Hire a Binghamton PH.D.
Dissertation Title: "Understanding Suffrage Extension"
Chair: Michael McDonald
Committee: Olga Shvetsova, Mikail Filippov, Seden Akcinaroglu
Alper's research attempts to explain rationale behind suffrage expansion.
He explores constitutional amendment processes in U.S. political history
where suffrage expanded and also focuses on immigrants' right to vote in
European democracies. Existing scholarly work on suffrage expansion explains
the process by referring to political struggle, while Alper tries to explore
whether political principle became a matter of concern during decision-making
processes. His research includes, institutional change, democratization in
divided societies, social cooperation, behavioral analysis and political
physcology with different applications of quantitative methodology.
Dissertation Title: "The Anti-Partisan: Social Identification and
Chair: Jonathan S. Krasno
Committee: Gregory Robinson, Michael D. McDonald
Publications: "The First State Lobbyists: State Offices in Washington During World War II," in the Journal of Policy History. April 2011. (with Jennifer Jensen).
Jenna's research and teaching interests focus on American politics and
political behavior, much of it using theories of psychology and
sociology. She has taught courses on these topics and on public
administration. Her dissertation draws from literature on party
identification and social identity to examine the effect that social
groups have on our party preferences. She is a George L. Hinman Fellow
and currently a Visiting Scholar at Florida State University where she
is collaborating with faculty to conduct an experiment as part of her
Dissertation Title: "Taking the Lead: Presidential Party Leadership and its Influence on Congressional Politics"
Chair: Michael McDonald
Committee: Gregory Robinson & Jonathan Krasno
Ian's research and teaching interests focus on American politics, specifically: the presidency, the United States Congress, executive-legislative relations, political parties, and research methodology.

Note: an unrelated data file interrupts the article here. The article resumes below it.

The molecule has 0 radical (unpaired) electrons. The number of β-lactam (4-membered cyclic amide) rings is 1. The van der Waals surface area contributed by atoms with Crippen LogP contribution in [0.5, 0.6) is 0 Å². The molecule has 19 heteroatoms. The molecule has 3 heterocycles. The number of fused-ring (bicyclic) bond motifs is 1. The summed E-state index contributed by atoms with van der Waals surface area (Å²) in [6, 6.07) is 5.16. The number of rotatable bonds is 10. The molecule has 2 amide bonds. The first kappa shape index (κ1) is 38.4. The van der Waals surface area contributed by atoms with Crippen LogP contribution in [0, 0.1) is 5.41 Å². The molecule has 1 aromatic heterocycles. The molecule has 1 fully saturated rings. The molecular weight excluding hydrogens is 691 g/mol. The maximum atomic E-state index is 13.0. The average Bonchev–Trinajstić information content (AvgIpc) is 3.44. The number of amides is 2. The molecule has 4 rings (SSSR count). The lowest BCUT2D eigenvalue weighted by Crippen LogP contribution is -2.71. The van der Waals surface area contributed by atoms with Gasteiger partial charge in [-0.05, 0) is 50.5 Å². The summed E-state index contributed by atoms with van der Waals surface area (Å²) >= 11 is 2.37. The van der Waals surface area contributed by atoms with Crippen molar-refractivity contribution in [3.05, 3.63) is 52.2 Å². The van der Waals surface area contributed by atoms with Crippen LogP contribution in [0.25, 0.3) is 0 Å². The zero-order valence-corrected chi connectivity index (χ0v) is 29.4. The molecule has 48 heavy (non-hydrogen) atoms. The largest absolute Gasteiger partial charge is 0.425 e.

Dissertation Title: Substitutable Organizational Strategies for Policy Influence by Niche Interests
Chair: Olga Shvetsova
Committee:Mikhail Filippov and Michael D. McDonald
Ben's research interests center on environmental parties and pressure groups, as well as on formal and empirical methods. His dissertation explains the variety of organizational mechanisms used by niche interests to influence mainstream politicians.
Dissertation Title: "Those Halcyon Days: The Evolution of the American Foreign Policy Establishment"
Chair: Benjamin Fordham
Committee: David Clark and Olga Shvetsova
Michael's research interests include the causes and consequences of foreign policy, security, conflict, human rights/repression, the influence of private and non-state actors in world affairs, and network analysis. His dissertation examines the domestic underpinnings of America's liberal-internationalist foreign policy by looking at how major events in US foreign policy have impacted the partisan/bipartisan and professional characteristics of presidential appointments to the bureaucratic agencies responsible for crafting and implementing foreign policy. Beyond his dissertation, he also has a number of ongoing research projects that continue to pursue these lines of research.